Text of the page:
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Caution needed in MDC leadership renewal

With many people having got over the fact that Robert Mugabe will be president of the republic for the next five years, there is a growing chorus to the tune that Morgan Tsvangirai, after 14 years at the helm, must now step down as leader to allow the party to rejuvenate.


While it is conceivable that Tsvangirai can still beat any Zanu PF candidate in a free and fair 2018 election, few can imagine the playing field getting any better under Zanu PF rule. The time of the inclusive government provided the best opportunity there ever was for electoral reforms. With no voice in parliament, Tsvangirai is totally emasculated.

In light of this and other frailties associated with Tsvangirai, the easy path seems to be to agitate for his stepping down.

But the easy path is not necessarily the best path. To begin with, Tsvangirai’s stepping down is on itself no guarantee that Zanu PF will abandon its culture of impunity.

Those who say Tsvangirai must step down because of his personal blemishes in both his private and public lives conveniently forget that Tsvangirai has never been the best candidate for president in the first place. The sole reason he has remained at the helm is his charisma. Charisma, by its very nature, does not always conform to logic. Charismatic leadership is not based on academic achievements or any moral high standing. A charismatic leader is catapulted to prominence by a grand act that he performs that endears him to the masses. In Tsvangirai’s case, that act was the calling of mass demonstrations during his ZCTU days.

Charismatic organisations — and the MDC-T is one — are built around the personality of an individual, and that is their major line of weakness. Usually such organisations do not span beyond the life of the charismatic leader for two vital reasons. The first is that charisma is not transferable; the popularity is not of the organisation, but of the individual leader, which explains why the MDC has continued to be dwarfed by the MDC-T, even as it boasts the stewardship of two successive professors. The second is that the charismatic leader is dogged by his followers’ unremitting demand that he renew his credentials, and this usually happens during difficult moments for the organisation, when the organisations’ relevance or reason for existence is called into serious question, as in the case of resounding defeat in the case of a political party. The followers will demand, “Show us! Show us why we should continue believing in you. We want a ‘sign’!”

Such pressures usually lead the charismatic leader into performing a “grand” act that flops, bringing much embarrassment, disenchantment and more doubting Thomases and, in the case of political parties, splits. Zimbabweans will remember the infamous Final Push, and how it proved to be a portent of the split of the original MDC.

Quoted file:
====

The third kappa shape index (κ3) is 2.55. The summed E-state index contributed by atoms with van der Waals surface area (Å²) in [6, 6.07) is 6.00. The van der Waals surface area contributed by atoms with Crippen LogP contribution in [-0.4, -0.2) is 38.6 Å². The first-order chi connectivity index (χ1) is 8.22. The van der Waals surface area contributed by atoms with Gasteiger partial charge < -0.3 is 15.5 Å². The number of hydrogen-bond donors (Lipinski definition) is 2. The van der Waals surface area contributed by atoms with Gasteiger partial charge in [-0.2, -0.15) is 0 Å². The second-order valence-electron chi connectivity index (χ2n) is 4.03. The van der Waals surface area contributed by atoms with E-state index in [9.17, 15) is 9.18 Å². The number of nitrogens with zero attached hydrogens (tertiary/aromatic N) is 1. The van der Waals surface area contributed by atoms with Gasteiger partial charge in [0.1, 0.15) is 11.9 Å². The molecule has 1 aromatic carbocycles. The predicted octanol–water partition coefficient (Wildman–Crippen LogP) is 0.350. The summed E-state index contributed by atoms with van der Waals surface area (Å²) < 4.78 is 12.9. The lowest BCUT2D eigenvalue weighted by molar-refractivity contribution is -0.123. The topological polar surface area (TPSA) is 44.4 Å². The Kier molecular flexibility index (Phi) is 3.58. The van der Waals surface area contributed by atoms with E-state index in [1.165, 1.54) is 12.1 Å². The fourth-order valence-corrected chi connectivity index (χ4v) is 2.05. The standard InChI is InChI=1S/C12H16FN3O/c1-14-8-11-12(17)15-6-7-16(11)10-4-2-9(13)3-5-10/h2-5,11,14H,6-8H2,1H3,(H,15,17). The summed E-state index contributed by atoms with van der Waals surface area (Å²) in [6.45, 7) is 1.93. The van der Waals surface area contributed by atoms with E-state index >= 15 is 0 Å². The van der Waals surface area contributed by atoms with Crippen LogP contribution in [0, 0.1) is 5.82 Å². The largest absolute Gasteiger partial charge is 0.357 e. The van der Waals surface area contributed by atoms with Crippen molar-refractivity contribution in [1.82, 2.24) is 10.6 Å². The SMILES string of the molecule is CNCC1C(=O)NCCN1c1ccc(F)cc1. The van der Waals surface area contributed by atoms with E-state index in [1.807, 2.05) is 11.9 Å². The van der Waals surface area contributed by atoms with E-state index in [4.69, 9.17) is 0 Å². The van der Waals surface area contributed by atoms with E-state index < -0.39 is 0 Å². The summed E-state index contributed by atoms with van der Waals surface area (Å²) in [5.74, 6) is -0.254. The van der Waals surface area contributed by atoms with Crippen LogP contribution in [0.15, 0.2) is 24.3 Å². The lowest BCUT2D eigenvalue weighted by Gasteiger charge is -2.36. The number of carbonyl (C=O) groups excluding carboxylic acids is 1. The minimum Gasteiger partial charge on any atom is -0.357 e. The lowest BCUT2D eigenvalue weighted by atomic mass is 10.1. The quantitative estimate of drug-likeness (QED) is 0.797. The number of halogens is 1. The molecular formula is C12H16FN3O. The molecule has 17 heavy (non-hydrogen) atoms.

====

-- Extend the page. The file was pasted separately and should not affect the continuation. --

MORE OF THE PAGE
Leadership renewal for the MDC-T is thus more than just a matter of Tsvangirai stepping down and Tendai Biti or Nelson Chamisa taking over. Some have argued passionately that Tsvangirai must step down to save the party, and others, with equal passion, contend that he should stay to save the party. It is not for me to give prescriptions, but there is a real possibility that the MDC-T could disintegrate with the departure of Tsvangirai and the plethora of parties that will mushroom thereafter will only serve to further divide and weaken the opposition base, thereby strengthening the ruling party.

So, then, must Tsvangirai stay? My answer is no. Not when his only option is to contest elections in an uneven playing field and lose them and wait for the next election to lose it again. Zimbabweans have lives to live, lives too short to be wasted waiting for pointless elections! Of course Tsvangirai will argue that he has never lost an election; he has been cheated. Well, defeat, fair or foul, remains defeat and playing the victim every time is not the best way to inspire confidence and fight apathy. Which is the major reason he should step down, that in any future election he might contest he will have two formidable foes to deal with — Zanu PF and apathy. A new leader might get the benefit of the doubt from the electorate, after all Zimbabweans are an optimistic lot; they will wilfully suspend disbelief and hope that the new leader might just snatch it, and that when that happens, the new leader will not enter any inclusive deal in which he will be a ceremonial figure unable to influence any meaningful reforms.

The best bet for the MDC-T is to persuade Tsvangirai to step down, not to boot him out. Tsvangirai would not want to go in humiliation and his last kicks could mark the end of MDC-T’s dominance in opposition politics.

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